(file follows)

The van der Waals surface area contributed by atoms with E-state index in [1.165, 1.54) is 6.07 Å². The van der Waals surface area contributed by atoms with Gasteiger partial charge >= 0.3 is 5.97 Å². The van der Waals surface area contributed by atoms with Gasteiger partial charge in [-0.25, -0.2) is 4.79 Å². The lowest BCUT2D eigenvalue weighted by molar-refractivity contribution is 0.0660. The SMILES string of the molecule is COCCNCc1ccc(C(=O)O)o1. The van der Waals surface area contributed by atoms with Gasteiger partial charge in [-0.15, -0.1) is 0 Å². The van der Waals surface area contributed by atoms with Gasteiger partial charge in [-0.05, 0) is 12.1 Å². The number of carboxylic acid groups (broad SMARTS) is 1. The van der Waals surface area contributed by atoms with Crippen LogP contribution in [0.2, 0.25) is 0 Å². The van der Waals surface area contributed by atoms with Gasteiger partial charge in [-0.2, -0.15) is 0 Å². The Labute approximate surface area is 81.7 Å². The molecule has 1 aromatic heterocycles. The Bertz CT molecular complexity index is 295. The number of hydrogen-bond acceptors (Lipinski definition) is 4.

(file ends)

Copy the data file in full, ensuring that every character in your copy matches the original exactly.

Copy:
The van der Waals surface area contributed by atoms with E-state index in [1.165, 1.54) is 6.07 Å². The van der Waals surface area contributed by atoms with Gasteiger partial charge >= 0.3 is 5.97 Å². The van der Waals surface area contributed by atoms with Gasteiger partial charge in [-0.25, -0.2) is 4.79 Å². The lowest BCUT2D eigenvalue weighted by molar-refractivity contribution is 0.0660. The SMILES string of the molecule is COCCNCc1ccc(C(=O)O)o1. The van der Waals surface area contributed by atoms with Gasteiger partial charge in [-0.15, -0.1) is 0 Å². The van der Waals surface area contributed by atoms with Gasteiger partial charge in [-0.05, 0) is 12.1 Å². The number of carboxylic acid groups (broad SMARTS) is 1. The van der Waals surface area contributed by atoms with Crippen LogP contribution in [0.2, 0.25) is 0 Å². The van der Waals surface area contributed by atoms with Gasteiger partial charge in [-0.2, -0.15) is 0 Å². The Labute approximate surface area is 81.7 Å². The molecule has 1 aromatic heterocycles. The Bertz CT molecular complexity index is 295. The number of hydrogen-bond acceptors (Lipinski definition) is 4.